Matters of Respect

Matters of Respect

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  • January 26, 2019

Preface: Positive Commandments

A verse in Sefer Yechezkel1 refers to a beis haknesses (shul) or beis midrash (study hall) as a mikdash me’at, a miniature Beis HaMikdash.

Is it any wonder, then, that to interrupt one’s prayers in shul to engage in pointless conversation is a particularly grave sin?

Is it any wonder that to engage in lashon hara during prayer is even worse?

In fact, to speak lashon hara in a shul or beis midrash at any time is a very severe sin.

The Torah states, “and fear My sanctuary.” This mitzvah, to show special respect for the Beis HaMikdash, applies also to a mikdash me’at, a shul or beis midrash.

In Mishnah Berurah, the Chofetz Chaim writes that engaging in mundane conversation in shul “may transform it into a place of idol worship, G-d forbid.” To speak lashon hara in shul is a particularly terrible sin …
… for in doing so, one shows lack of regard for the Shechinah; also, there is no comparison between someone who sins in private and someone who sins in the palace of the King, in the King’s Presence. This evil is compounded when the sinner causes others to join in his sin…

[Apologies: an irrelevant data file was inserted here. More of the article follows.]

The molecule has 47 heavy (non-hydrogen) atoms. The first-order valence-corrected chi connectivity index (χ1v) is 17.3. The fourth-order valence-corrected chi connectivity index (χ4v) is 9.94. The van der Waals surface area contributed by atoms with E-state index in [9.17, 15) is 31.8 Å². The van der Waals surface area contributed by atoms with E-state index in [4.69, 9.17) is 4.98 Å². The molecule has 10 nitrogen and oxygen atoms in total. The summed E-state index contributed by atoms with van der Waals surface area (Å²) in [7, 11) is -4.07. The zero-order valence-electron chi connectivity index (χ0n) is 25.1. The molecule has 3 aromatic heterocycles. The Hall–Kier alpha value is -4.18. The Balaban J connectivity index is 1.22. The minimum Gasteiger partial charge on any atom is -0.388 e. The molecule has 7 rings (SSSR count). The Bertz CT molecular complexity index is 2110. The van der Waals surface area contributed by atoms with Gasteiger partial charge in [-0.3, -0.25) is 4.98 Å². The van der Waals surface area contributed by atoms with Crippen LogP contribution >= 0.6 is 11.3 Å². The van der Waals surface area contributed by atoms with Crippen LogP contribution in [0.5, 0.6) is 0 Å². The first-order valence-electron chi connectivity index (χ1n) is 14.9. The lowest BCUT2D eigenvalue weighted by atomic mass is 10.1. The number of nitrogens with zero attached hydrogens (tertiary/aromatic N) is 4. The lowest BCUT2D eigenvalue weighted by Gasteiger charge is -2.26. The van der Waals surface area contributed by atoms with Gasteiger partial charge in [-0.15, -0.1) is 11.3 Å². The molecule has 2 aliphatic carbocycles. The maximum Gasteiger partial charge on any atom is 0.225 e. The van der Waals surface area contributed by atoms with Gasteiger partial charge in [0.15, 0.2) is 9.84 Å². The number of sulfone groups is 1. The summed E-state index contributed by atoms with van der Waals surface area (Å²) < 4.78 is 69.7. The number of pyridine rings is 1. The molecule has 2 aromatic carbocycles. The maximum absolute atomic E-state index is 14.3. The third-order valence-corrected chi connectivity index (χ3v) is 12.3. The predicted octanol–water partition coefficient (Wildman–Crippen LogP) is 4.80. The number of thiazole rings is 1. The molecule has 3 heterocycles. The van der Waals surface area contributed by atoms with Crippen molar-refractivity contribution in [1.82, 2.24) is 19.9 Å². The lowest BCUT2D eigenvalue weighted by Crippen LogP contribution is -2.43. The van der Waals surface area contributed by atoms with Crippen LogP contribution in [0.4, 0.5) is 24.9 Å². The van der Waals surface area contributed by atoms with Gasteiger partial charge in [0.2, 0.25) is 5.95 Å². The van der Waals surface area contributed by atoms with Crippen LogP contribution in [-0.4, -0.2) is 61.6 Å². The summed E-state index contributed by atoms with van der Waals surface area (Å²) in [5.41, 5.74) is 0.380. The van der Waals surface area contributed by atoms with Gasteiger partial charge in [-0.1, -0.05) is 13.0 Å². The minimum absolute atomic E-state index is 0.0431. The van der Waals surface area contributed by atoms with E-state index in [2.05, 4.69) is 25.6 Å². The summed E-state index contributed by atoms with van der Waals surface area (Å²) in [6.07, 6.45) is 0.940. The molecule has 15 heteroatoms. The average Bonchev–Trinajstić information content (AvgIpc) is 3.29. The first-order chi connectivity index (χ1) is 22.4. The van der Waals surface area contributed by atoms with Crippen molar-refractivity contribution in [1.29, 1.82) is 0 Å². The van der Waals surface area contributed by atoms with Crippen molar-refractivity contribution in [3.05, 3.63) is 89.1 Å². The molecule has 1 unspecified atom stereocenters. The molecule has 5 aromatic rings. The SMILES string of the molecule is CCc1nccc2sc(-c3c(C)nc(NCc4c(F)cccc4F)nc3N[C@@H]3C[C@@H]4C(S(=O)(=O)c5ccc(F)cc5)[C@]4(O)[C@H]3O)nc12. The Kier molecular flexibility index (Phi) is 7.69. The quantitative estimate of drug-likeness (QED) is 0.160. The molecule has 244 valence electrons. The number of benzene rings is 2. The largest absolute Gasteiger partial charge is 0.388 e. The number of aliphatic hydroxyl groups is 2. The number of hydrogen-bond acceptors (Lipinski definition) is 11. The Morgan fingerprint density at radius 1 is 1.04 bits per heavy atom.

In this segment, the Chofetz Chaim paints a picture of a distinguished member of a shul who, in full view of the congregation, is engaged in a conversation spiced — or better said, poisoned — with lashon hara. He continues his sinful talk even as the Torah reading begins.

The Chofetz Chaim enumerates the man’s sins:

He has spoken lashon hara.

He has been guilty of chillul Hashem by engaging in conversation in view of everyone as the Torah reading is in progress.

Even if he misses one word or one verse, he has sinned grievously. The halachah states that it is forbidden to leave a shul while the Torah is being read; to do so is a disgrace to the Torah. To engage in conversation in shul during the Torah reading is an even greater disgrace.

If this happens on Shabbos, it is a disgrace to the sanctity of Shabbos.

He has transgressed “and fear My sanctuary.

If the victim of one’s lashon hara is a person over the age of 70 or a talmid chacham of any age, then one has transgressed, “You shall rise in the presence of an elder and show esteem for a sage.” On this verse, the word “zaken” is an acronym, “this one who has acquired wisdom,” and refers to any talmid chacham,whether young or old.

Quite a frightening collection of sins. Let us make sure that we will not be that man.

We must be especially careful not to speak lashon hara in a beis midrash or beis haknesses, and not to speak about a talmid chacham or elderly person.

 -A project of  Mesorah Publications –

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